Festuca rubra is a creeping rhizomatous grass that occurs commonly in floodplains and open soil and gravels on slopes and ridges from the boreal to alpine zones in Denali. Plants grow 15-60 cm tall with upright panicles from fibrous roots in loose tufts, spreading by rhizomes. Stems are glabrous and curved at the base. Leaves are mainly basal, narrow, stem leaves often withering. Leaves are involute and less than 3 mm wide. Ligules are membranous. The inflorescence is linear, but opens into a pyramidal shape during flowering. Spikelets are 6-11 mm long, greenish or purplish, containing several bisexual flowers. Spikelets have two glumes. The lemmas are 5-nerved with awns 0.5 to 3 mm long. The anthers are 2.5-3.5 mm long. The fruit is single-seeded, indehiscent and dry. This species grows by rhizomes, unlike most other local fescues. The closely related F. richardsonii (sometimes considered a subspecies) is distinguished by its densely hairy lemmas.
Festuca rubra is a perennial species that typically flowers in mid-summer.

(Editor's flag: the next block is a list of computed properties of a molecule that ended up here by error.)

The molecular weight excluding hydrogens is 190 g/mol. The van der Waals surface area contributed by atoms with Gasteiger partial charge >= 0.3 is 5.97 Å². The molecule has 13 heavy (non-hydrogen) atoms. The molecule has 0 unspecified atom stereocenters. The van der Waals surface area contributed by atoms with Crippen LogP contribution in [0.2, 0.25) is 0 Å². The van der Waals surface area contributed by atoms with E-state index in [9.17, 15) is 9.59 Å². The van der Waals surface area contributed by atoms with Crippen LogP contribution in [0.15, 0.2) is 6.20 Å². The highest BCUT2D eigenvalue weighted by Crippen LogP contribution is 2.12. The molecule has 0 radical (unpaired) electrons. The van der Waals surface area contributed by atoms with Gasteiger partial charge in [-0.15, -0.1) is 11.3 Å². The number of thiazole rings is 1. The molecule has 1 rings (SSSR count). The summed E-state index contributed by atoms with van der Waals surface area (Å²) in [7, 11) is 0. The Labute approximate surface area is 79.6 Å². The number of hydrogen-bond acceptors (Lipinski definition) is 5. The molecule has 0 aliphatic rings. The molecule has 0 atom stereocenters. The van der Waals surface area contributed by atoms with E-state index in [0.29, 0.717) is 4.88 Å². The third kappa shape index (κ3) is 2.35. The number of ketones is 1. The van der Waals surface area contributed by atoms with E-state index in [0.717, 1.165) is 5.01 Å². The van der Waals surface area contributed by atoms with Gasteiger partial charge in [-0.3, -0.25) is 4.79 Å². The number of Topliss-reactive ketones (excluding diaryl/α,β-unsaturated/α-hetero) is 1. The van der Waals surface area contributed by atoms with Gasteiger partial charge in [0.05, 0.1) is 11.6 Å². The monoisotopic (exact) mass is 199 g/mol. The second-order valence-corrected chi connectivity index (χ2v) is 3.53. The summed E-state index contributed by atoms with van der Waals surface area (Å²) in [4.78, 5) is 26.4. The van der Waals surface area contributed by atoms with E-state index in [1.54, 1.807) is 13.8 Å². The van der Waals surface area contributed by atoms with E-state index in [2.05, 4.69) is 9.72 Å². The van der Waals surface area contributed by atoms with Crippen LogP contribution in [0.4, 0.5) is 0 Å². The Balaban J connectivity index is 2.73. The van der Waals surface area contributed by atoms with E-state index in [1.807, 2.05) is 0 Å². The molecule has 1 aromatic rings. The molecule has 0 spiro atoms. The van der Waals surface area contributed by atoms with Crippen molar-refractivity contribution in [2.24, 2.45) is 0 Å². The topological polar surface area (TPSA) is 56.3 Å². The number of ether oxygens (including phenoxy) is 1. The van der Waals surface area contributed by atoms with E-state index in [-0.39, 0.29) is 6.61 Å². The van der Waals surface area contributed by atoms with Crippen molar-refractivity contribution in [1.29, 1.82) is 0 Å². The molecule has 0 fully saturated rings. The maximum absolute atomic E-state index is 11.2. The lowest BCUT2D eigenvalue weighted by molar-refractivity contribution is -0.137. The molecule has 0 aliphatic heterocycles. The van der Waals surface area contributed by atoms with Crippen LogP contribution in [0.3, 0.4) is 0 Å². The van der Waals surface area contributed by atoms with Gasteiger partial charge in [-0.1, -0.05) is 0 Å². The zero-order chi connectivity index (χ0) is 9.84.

Festuca rubra is monoecious with bisexual florets. It is wind-pollinated and its fruits are wind-dispersed. It also spreads vegetatively via rhizomes, and can form a dense turf.
Festuca rubra has been cultivated as a turf grass, and is widely used in revegation efforts, including those in Denali National Park and Preserve.
Festuca rubra is a circumboreal species, occurring across much of North America and Eurasia. In North America, this species occurs throughout Canada and the U.S., although not reaching the southeastern United States. Festuca rubra occurs in every geographic region of Alaska. Festuca rubra is widespread in suitable habitats across Denali, occurring in scattered locations both north and south of the Alaska Range crest.
Festuca rubra is primarily a subalpine and alpine plant in Denali, most common above 1100 meters. Specimens found on southern aspects occupied a wider range of elevations, but were typically found on shallower slopes. Festuca rubra occurs on all angles, but prefers very steep slopes (> 28 degrees).